Campylobacter is among the principal causes of bacterial enteritis worldwide and the progressive development of antimicrobial resistance among global isolates, particularly in low and middle income countries, has led the CDC to list drug-resistant Campylobacter at the top of its list of serious threats in 2019. In the past decade in Europe major investments in genomic epidemiology have informed successful interventions to decrease rates of human infection and sequelae such as Guillan-Barre syndrome. Despite clear evidence that Campylobacter is a principal cause of enteritis in the developing world, advanced approaches in source attribution have not been employed to identify the principal sources of infection causing disease in humans, or to identify the sources of human infections resistant to both fluoroquinolones and azithromycin (MDR Campylobacter), despite their documented high incidence. The limited genomic study of Campylobacter done in low and middle income countries demonstrates important differences in the genomes of isolates from both humans and zoonotic sources, indicating that transmission dynamics differ in these settings compared to that seen in high income countries. The current deficit in accurate quantitative source attribution to zoonotic source populations where most infections occur is a critical knowledge gap in the global control of Campylobacter infections. The objective of this project is to inform targeted disease control measures to reduce the impact of campylobacteriosis and human MDR Campylobacter in low and middle income countries. Our central hypothesis is that industrially produced meat products are the principal source of campyobacteriosis and MDR Campylobacter in humans in this population. In order to test our central hypothesis we will 1) identify host segregating features of Campylobacter from zoonotic sources in Peru; 2) characterize genomes of Campylobacter strains that cause disease in humans, evaluate the risk of household peron-to-person transmission and identify microbial genomic features associated with persistent asymptomatic human carriage and 3) estimate the burden of campylobacteriosis and human MDR infections attributable to domestic and industrially derived zoonotic sources. The proposed project will unite a highly complementary group of accomplished researchers with expertise in epidemiology, Campylobacter genomics, bioinformatics and microbial ecology to inform strategic and targeted disease control interventions for Campylobacter control in an area with one of the highest documented rates of human MDR Campylobacter infection. The project is innovative in its approach to link characterized human cases and zoonotic reservoirs in a high burden LMIC setting to local, regional, and global reference genomes to create robust evidence to drive policy and practice to improve the control of campylobacteriosis and the diminish the geographic expansion of MDR Campylobacter.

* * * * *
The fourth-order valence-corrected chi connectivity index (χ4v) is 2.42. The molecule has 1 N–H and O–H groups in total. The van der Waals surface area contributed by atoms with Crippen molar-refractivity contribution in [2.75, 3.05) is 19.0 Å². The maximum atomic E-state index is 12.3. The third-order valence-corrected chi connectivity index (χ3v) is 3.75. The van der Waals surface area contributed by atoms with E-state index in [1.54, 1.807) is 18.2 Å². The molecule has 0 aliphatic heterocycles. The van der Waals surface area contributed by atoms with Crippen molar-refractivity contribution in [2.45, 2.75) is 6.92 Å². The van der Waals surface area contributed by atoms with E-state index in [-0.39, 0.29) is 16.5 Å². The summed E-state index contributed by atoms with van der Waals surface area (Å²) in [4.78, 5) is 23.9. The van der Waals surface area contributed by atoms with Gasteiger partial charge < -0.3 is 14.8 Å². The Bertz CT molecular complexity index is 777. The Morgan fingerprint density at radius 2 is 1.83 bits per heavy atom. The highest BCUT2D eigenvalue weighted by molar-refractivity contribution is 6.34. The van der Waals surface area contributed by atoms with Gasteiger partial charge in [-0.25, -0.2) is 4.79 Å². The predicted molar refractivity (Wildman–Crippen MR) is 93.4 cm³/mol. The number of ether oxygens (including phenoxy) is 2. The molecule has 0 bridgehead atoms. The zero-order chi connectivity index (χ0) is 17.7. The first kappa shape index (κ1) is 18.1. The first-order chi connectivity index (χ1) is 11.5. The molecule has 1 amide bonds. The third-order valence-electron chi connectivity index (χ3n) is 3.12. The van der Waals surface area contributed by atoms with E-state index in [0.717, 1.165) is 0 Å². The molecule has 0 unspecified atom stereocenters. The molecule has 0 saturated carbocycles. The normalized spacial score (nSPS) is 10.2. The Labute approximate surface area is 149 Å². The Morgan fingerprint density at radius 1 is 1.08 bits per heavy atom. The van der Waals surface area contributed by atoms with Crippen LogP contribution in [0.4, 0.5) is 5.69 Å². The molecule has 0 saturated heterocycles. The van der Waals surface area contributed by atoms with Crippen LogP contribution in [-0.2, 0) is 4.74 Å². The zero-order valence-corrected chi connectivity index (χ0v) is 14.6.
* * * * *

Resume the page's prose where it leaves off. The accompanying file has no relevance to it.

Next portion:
The proposed research is relevant to public health because it will identify the principal zoonotic sources of human campylobacteriosis and highly drug resistant Campylobacter infection in a low income country where genomic epidemiology has not yet informed our understanding of disease transmission. This information is critical to the design targeted efficient disease control measures where multiple possible sources of infection co-exist and there is an array of possible disease control strategies. It is relevant to the NIH’s mission to control and prevent infectious diseases that affect humans.